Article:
devices, Photonic structures, QWIP’s, NEMS, and MEMS.

Reference books:
1. Ed Robrt Kelsall, Ian Hamley, and Mark Geoghegan, “Nanoscale Science and Technology”, John Wiley and Sons, 2007.
2. Charles P. Poole, Jr. Frank J. Owens, “Introduction to Nanotechnology” John Wiley, 2006, reprint-2011.
3. Ed William, A. Goddard III, Donald W. Brenner, Sergey Edward, Lyshevski, and Gerald J. Lafrate, “Handbook of Nanoscience Engineering and Technology”, CRC press, 2003.

CMOS VLSI Design
Subject Code : 14ECS154

IA Marks : 50
No. of Lecture Hours / Week : 04 Exam. Hours : 03
Total No. of Lecture Hours : 50 Exam. Marks : 100

MOS transistor theory: NMOS/PMOS transistor, Threshold voltage equation, Body effect, MOS device design equation, Sub threshold region,
Chanel length modulation, Mobility variations, tunnelling, Punch through, Hot electron effect MOS models, Small signal AC characteristic,
CMOS inverters, An/Ap ratio, noise margin, Static load MOS inverters, Differential inverter, Transmission gate, Tristate inverter, BiCMOS inverter.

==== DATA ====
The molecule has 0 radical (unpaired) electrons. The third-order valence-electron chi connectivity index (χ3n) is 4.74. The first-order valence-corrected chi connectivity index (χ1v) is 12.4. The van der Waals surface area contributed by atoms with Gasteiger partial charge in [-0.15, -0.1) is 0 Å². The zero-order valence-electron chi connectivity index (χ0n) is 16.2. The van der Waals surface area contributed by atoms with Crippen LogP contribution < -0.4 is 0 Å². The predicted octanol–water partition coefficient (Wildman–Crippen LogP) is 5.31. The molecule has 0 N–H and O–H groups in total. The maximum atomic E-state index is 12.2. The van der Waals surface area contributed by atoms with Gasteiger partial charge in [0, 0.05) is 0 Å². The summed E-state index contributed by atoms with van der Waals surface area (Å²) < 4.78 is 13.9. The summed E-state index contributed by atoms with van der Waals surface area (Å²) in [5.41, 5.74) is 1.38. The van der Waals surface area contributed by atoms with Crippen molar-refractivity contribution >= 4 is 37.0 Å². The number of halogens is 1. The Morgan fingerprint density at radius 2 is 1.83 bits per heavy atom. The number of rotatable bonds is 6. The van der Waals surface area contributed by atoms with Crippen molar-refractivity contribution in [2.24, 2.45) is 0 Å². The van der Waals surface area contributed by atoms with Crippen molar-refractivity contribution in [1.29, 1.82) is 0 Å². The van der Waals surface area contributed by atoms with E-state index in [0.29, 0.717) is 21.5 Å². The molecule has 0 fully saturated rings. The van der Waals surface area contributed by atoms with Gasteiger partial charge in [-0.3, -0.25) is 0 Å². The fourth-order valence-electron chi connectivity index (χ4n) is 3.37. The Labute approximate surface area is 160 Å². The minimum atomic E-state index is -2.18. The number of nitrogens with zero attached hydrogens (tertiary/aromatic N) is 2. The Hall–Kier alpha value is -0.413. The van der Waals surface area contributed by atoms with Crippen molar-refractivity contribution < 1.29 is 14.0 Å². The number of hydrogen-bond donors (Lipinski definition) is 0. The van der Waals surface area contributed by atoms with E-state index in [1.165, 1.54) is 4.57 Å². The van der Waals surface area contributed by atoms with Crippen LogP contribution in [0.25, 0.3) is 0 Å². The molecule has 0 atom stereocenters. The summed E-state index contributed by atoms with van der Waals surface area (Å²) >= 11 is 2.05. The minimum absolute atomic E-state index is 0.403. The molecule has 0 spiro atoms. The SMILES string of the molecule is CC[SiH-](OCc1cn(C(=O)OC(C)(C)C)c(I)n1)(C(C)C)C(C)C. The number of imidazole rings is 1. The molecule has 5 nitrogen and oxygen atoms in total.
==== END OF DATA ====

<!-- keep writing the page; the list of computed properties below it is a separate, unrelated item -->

CMOS process Technology: Lambda based design rules, Scaling factor, Semiconductor technology overview, Basic CMOS technology, p-well/
n-well/ twin-well process. Current CMOS enhancement (oxide isolation, LDD, refractory gate, Multilayer interconnect), Circuit element,
resistor, Capacitor, Interconnects, Sheet resistance and standard unit capacitance concept delay unit time, Inverter delays driving capacitive
loads, Propagate delays, MOS mask layer, Stick diagram, design rules and layout, Symbolic diagrams, MOS feints, Scaling of MOS circuits..
Basic of Digital CMOS design: Combinational MOS logic circuits -Introduction, CMOS logic circuits with the a MOS load, CMOS logic
circuits, Complex logic circuits, transmission gate, Sequential MOS logic circuits – Introduction, Behaviour of high stable elements, SR latch